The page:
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Quote of the Week
"(Our) bylaw department is a reactive department, not a proactive department"
- Kevin Robins  
Interim CAO   


Photo by Jeff Smith, Crowsnest Pass Search and Rescue
Operation Dark Squeeze, a cave rescue simulation exercise, takes place at Gargantua Cave this weekend, September 16th to 18th.
Exercise Dark Squeeze, an interprovincial, multi-agency rescue exercise will be taking place this
weekend at Gargantua Cave.
The exercise, organized by the Alberta Cave Rescue Organization (ACRO) and Search and Rescue Alberta, provides rescuers from
Alberta and B.C. the
opportunity to practice and demonstrate the skills
utilized when performing a cave rescue and other large remote incidents.
The extensive cave
system, which is located roughly 16 kilometres southwest of Coleman in Ptolemy Mountain on the Alberta-B.C. border, serves as a fitting location for the exercise, as two cavers were rescued there last month, and it has been the site of numerous incidents in the past.
Gargantua Cave is a popular trip with cavers, tourists, hikers, scouts and school groups.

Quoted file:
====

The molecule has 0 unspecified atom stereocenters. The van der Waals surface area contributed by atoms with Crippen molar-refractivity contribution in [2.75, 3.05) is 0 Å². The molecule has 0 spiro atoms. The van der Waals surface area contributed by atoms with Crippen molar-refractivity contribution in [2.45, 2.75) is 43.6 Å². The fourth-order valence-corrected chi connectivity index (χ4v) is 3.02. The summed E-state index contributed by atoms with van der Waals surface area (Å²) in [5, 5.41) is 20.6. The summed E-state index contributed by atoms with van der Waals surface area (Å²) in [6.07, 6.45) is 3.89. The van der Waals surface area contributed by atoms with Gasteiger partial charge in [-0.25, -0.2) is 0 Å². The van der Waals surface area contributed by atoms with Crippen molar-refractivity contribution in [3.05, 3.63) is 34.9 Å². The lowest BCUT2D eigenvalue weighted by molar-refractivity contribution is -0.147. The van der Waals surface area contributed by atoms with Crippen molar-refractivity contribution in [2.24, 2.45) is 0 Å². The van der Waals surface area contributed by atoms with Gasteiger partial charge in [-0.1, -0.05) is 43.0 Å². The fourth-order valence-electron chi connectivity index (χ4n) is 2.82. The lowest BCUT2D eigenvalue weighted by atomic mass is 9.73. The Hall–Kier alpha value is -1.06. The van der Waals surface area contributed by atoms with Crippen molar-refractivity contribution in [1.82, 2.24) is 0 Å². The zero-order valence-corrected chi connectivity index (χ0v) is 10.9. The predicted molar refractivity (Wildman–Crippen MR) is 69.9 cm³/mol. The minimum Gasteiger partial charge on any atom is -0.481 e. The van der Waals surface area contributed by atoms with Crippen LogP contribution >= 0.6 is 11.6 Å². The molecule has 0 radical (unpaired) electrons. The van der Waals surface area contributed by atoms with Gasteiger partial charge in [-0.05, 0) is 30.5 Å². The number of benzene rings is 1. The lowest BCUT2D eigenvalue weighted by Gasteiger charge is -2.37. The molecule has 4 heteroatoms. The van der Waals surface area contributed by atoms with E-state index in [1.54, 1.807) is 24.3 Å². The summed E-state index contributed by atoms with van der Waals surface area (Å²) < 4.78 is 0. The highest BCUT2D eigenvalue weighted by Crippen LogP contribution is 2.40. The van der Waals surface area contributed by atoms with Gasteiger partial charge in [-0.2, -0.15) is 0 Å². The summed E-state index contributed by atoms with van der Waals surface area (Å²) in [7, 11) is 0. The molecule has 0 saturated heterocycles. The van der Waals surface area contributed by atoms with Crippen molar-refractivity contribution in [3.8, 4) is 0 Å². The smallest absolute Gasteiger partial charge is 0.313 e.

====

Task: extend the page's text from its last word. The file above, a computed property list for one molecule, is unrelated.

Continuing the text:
The upper passages, including Canada’s largest chamber, Boogle Alley, can be accessed without rope.
The bottom passages are accessible through the waterfall exit, and include an area of tight squeezes.
Most of the cave, roughly six kilometres of generally large passages, is accessible by passing
several pitches on rope.
Cavers, Search and Rescue teams, technical
rescue teams, responding agencies, and rescue
support organizations will work together to test their rescue, backcountry, logistical and management skills.
“The Crowsnest Pass Rescue Society is pleased to be working in conjunction with ACRO in the planning and delivery of Operation Dark Squeeze,” said Crowsnest Pass Rescue Chief Darryl Johnson.

“Partnerships such as this make for an efficient and effective emergency
response program here in the Crowsnest Pass.”
Activities will include caving, above and below ground rope rescue, patient management, quadding, helicopter operations, radio communication, and
incident management.
Volunteers will rescue mock subjects from the cave and evacuate them down the mountain.
A base camp will be set up in Blairmore for the
duration of the three-day exercise, and a base camp will be located at the base of the Ptolemy Mountain.
Resources will be transported using four-wheel drive trucks, ATVs and helicopters.
“This event is going to be the first of its kind on many levels,” said Sheri Easterbrook of Search and Rescue Alberta.
“Not only will two provinces be involved, but multiple rescue
organizations, all with unique skill sets, will be
included at every turn.”
“We encourage all members of Search and Rescue Alberta to get
involved, register and
Between 80 and 100 volunteers are expected to turn out to the event, which was made possible by an $80,000 provincial training grant from the Alberta Emergency Management Agency earlier this year.
For further information on the exercise, go to
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   Volume 81 - Issue 37   email:   $1.00   
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